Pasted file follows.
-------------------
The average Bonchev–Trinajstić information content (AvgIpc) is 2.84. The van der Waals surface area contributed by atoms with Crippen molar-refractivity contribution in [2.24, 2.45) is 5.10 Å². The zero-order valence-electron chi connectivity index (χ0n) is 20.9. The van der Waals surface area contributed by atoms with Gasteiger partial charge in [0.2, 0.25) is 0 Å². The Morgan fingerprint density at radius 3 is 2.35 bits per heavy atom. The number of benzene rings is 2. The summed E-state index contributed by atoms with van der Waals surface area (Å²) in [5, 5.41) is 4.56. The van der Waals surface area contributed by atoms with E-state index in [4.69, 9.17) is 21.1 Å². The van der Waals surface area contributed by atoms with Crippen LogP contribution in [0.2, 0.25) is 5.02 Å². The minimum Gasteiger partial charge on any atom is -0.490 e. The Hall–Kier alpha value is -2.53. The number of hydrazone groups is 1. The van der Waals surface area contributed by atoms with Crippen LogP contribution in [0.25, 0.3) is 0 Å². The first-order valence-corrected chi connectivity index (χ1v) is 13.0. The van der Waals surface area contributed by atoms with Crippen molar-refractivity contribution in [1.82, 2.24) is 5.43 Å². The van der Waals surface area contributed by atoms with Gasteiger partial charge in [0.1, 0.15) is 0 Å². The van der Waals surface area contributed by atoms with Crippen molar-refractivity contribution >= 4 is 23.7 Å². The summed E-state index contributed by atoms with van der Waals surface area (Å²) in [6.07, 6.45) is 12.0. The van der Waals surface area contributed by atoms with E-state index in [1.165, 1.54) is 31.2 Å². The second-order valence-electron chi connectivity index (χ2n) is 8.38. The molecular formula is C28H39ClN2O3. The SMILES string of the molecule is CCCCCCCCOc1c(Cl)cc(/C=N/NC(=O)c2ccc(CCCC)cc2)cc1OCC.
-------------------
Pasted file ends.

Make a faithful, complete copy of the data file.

The average Bonchev–Trinajstić information content (AvgIpc) is 2.84. The van der Waals surface area contributed by atoms with Crippen molar-refractivity contribution in [2.24, 2.45) is 5.10 Å². The zero-order valence-electron chi connectivity index (χ0n) is 20.9. The van der Waals surface area contributed by atoms with Gasteiger partial charge in [0.2, 0.25) is 0 Å². The Morgan fingerprint density at radius 3 is 2.35 bits per heavy atom. The number of benzene rings is 2. The summed E-state index contributed by atoms with van der Waals surface area (Å²) in [5, 5.41) is 4.56. The van der Waals surface area contributed by atoms with E-state index in [4.69, 9.17) is 21.1 Å². The van der Waals surface area contributed by atoms with Crippen LogP contribution in [0.2, 0.25) is 5.02 Å². The minimum Gasteiger partial charge on any atom is -0.490 e. The Hall–Kier alpha value is -2.53. The number of hydrazone groups is 1. The van der Waals surface area contributed by atoms with Crippen LogP contribution in [0.25, 0.3) is 0 Å². The first-order valence-corrected chi connectivity index (χ1v) is 13.0. The van der Waals surface area contributed by atoms with Crippen molar-refractivity contribution in [1.82, 2.24) is 5.43 Å². The van der Waals surface area contributed by atoms with Gasteiger partial charge in [0.1, 0.15) is 0 Å². The van der Waals surface area contributed by atoms with Crippen molar-refractivity contribution >= 4 is 23.7 Å². The summed E-state index contributed by atoms with van der Waals surface area (Å²) in [6.07, 6.45) is 12.0. The van der Waals surface area contributed by atoms with E-state index in [1.165, 1.54) is 31.2 Å². The second-order valence-electron chi connectivity index (χ2n) is 8.38. The molecular formula is C28H39ClN2O3. The SMILES string of the molecule is CCCCCCCCOc1c(Cl)cc(/C=N/NC(=O)c2ccc(CCCC)cc2)cc1OCC.